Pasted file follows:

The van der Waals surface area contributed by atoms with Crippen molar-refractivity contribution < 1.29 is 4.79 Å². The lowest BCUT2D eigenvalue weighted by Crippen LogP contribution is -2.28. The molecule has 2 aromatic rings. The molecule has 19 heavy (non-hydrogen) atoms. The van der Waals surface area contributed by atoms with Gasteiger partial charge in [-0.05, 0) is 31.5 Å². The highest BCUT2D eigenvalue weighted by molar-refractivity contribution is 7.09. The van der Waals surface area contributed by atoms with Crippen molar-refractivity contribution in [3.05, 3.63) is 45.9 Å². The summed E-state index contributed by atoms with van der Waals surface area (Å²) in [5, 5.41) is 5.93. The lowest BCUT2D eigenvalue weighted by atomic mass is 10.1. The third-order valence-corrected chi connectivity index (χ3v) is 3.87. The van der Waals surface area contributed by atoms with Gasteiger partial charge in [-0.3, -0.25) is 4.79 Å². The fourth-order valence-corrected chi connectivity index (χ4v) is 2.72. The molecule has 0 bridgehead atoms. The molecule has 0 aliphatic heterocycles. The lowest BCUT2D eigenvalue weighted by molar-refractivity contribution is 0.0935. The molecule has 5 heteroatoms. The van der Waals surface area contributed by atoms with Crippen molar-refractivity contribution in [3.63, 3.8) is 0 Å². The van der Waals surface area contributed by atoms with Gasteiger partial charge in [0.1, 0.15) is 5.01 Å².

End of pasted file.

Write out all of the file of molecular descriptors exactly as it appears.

The van der Waals surface area contributed by atoms with Crippen molar-refractivity contribution < 1.29 is 4.79 Å². The lowest BCUT2D eigenvalue weighted by Crippen LogP contribution is -2.28. The molecule has 2 aromatic rings. The molecule has 19 heavy (non-hydrogen) atoms. The van der Waals surface area contributed by atoms with Gasteiger partial charge in [-0.05, 0) is 31.5 Å². The highest BCUT2D eigenvalue weighted by molar-refractivity contribution is 7.09. The van der Waals surface area contributed by atoms with Crippen molar-refractivity contribution in [3.05, 3.63) is 45.9 Å². The summed E-state index contributed by atoms with van der Waals surface area (Å²) in [5, 5.41) is 5.93. The lowest BCUT2D eigenvalue weighted by atomic mass is 10.1. The third-order valence-corrected chi connectivity index (χ3v) is 3.87. The van der Waals surface area contributed by atoms with Gasteiger partial charge in [-0.3, -0.25) is 4.79 Å². The fourth-order valence-corrected chi connectivity index (χ4v) is 2.72. The molecule has 0 bridgehead atoms. The molecule has 0 aliphatic heterocycles. The lowest BCUT2D eigenvalue weighted by molar-refractivity contribution is 0.0935. The molecule has 5 heteroatoms. The van der Waals surface area contributed by atoms with Crippen molar-refractivity contribution in [3.63, 3.8) is 0 Å². The van der Waals surface area contributed by atoms with Gasteiger partial charge in [0.1, 0.15) is 5.01 Å².